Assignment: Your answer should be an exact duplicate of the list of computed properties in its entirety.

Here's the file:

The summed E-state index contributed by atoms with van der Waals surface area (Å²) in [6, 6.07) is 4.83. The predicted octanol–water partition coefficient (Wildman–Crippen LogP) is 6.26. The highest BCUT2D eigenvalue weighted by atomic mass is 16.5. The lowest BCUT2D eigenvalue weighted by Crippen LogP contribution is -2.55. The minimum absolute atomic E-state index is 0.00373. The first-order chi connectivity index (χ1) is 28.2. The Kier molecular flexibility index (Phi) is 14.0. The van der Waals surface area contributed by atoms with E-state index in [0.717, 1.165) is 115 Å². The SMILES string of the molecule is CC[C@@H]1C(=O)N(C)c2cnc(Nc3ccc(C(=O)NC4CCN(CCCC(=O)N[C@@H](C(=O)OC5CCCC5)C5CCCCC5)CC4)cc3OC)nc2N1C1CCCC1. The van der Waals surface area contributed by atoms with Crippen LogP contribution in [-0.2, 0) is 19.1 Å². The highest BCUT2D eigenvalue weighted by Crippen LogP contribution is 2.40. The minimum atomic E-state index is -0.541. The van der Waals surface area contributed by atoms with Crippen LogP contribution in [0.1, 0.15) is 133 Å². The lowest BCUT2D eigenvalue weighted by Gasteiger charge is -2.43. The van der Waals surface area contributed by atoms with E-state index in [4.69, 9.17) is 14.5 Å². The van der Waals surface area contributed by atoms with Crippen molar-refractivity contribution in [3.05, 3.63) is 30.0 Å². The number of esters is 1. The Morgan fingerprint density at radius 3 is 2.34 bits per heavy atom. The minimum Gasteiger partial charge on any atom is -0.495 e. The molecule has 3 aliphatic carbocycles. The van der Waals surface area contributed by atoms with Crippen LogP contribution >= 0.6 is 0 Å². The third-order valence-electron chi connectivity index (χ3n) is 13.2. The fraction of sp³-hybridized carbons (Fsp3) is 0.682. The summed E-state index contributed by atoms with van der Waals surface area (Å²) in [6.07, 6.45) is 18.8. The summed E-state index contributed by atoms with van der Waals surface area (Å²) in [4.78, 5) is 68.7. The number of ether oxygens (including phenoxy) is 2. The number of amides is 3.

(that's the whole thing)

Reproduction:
The summed E-state index contributed by atoms with van der Waals surface area (Å²) in [6, 6.07) is 4.83. The predicted octanol–water partition coefficient (Wildman–Crippen LogP) is 6.26. The highest BCUT2D eigenvalue weighted by atomic mass is 16.5. The lowest BCUT2D eigenvalue weighted by Crippen LogP contribution is -2.55. The minimum absolute atomic E-state index is 0.00373. The first-order chi connectivity index (χ1) is 28.2. The Kier molecular flexibility index (Phi) is 14.0. The van der Waals surface area contributed by atoms with E-state index in [0.717, 1.165) is 115 Å². The SMILES string of the molecule is CC[C@@H]1C(=O)N(C)c2cnc(Nc3ccc(C(=O)NC4CCN(CCCC(=O)N[C@@H](C(=O)OC5CCCC5)C5CCCCC5)CC4)cc3OC)nc2N1C1CCCC1. The van der Waals surface area contributed by atoms with Crippen LogP contribution in [-0.2, 0) is 19.1 Å². The highest BCUT2D eigenvalue weighted by Crippen LogP contribution is 2.40. The minimum atomic E-state index is -0.541. The van der Waals surface area contributed by atoms with Crippen LogP contribution in [0.1, 0.15) is 133 Å². The lowest BCUT2D eigenvalue weighted by Gasteiger charge is -2.43. The van der Waals surface area contributed by atoms with E-state index in [4.69, 9.17) is 14.5 Å². The van der Waals surface area contributed by atoms with Crippen molar-refractivity contribution in [3.05, 3.63) is 30.0 Å². The number of esters is 1. The Morgan fingerprint density at radius 3 is 2.34 bits per heavy atom. The minimum Gasteiger partial charge on any atom is -0.495 e. The molecule has 3 aliphatic carbocycles. The van der Waals surface area contributed by atoms with Crippen LogP contribution >= 0.6 is 0 Å². The third-order valence-electron chi connectivity index (χ3n) is 13.2. The fraction of sp³-hybridized carbons (Fsp3) is 0.682. The summed E-state index contributed by atoms with van der Waals surface area (Å²) in [6.07, 6.45) is 18.8. The summed E-state index contributed by atoms with van der Waals surface area (Å²) in [4.78, 5) is 68.7. The number of ether oxygens (including phenoxy) is 2. The number of amides is 3.